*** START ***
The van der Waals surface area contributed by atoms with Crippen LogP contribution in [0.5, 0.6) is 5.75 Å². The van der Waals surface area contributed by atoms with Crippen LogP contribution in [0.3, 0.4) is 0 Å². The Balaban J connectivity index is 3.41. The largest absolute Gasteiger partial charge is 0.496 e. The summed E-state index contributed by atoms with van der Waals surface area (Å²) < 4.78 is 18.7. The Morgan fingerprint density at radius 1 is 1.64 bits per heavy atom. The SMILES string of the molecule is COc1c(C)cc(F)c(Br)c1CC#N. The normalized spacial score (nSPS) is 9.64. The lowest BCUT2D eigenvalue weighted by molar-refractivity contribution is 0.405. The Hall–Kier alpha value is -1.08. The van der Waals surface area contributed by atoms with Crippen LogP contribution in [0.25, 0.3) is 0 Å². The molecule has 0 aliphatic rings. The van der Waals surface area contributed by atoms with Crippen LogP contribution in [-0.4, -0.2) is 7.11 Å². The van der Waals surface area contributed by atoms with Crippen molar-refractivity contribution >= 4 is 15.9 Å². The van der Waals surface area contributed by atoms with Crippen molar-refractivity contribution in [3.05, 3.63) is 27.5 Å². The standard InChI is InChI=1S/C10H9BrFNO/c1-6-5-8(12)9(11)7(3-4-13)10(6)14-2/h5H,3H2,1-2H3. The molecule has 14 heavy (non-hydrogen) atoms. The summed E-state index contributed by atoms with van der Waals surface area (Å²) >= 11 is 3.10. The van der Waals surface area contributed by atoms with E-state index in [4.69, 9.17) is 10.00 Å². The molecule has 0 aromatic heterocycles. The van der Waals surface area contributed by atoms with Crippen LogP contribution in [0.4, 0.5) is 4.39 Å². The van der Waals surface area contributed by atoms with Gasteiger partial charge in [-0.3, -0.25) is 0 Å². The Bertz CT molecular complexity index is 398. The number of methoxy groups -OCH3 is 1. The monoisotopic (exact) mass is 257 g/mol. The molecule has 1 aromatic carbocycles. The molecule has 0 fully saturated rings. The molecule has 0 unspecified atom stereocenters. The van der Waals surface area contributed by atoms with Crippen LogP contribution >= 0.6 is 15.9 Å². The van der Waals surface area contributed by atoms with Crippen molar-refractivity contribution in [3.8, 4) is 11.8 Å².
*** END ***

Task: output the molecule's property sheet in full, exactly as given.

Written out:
The van der Waals surface area contributed by atoms with Crippen LogP contribution in [0.5, 0.6) is 5.75 Å². The van der Waals surface area contributed by atoms with Crippen LogP contribution in [0.3, 0.4) is 0 Å². The Balaban J connectivity index is 3.41. The largest absolute Gasteiger partial charge is 0.496 e. The summed E-state index contributed by atoms with van der Waals surface area (Å²) < 4.78 is 18.7. The Morgan fingerprint density at radius 1 is 1.64 bits per heavy atom. The SMILES string of the molecule is COc1c(C)cc(F)c(Br)c1CC#N. The normalized spacial score (nSPS) is 9.64. The lowest BCUT2D eigenvalue weighted by molar-refractivity contribution is 0.405. The Hall–Kier alpha value is -1.08. The van der Waals surface area contributed by atoms with Crippen LogP contribution in [0.25, 0.3) is 0 Å². The molecule has 0 aliphatic rings. The van der Waals surface area contributed by atoms with Crippen LogP contribution in [-0.4, -0.2) is 7.11 Å². The van der Waals surface area contributed by atoms with Crippen molar-refractivity contribution >= 4 is 15.9 Å². The van der Waals surface area contributed by atoms with Crippen molar-refractivity contribution in [3.05, 3.63) is 27.5 Å². The standard InChI is InChI=1S/C10H9BrFNO/c1-6-5-8(12)9(11)7(3-4-13)10(6)14-2/h5H,3H2,1-2H3. The molecule has 14 heavy (non-hydrogen) atoms. The summed E-state index contributed by atoms with van der Waals surface area (Å²) >= 11 is 3.10. The van der Waals surface area contributed by atoms with E-state index in [4.69, 9.17) is 10.00 Å². The molecule has 0 aromatic heterocycles. The van der Waals surface area contributed by atoms with Crippen LogP contribution in [0.4, 0.5) is 4.39 Å². The van der Waals surface area contributed by atoms with Gasteiger partial charge in [-0.3, -0.25) is 0 Å². The Bertz CT molecular complexity index is 398. The number of methoxy groups -OCH3 is 1. The monoisotopic (exact) mass is 257 g/mol. The molecule has 1 aromatic carbocycles. The molecule has 0 fully saturated rings. The molecule has 0 unspecified atom stereocenters. The van der Waals surface area contributed by atoms with Crippen LogP contribution >= 0.6 is 15.9 Å². The van der Waals surface area contributed by atoms with Crippen molar-refractivity contribution in [3.8, 4) is 11.8 Å².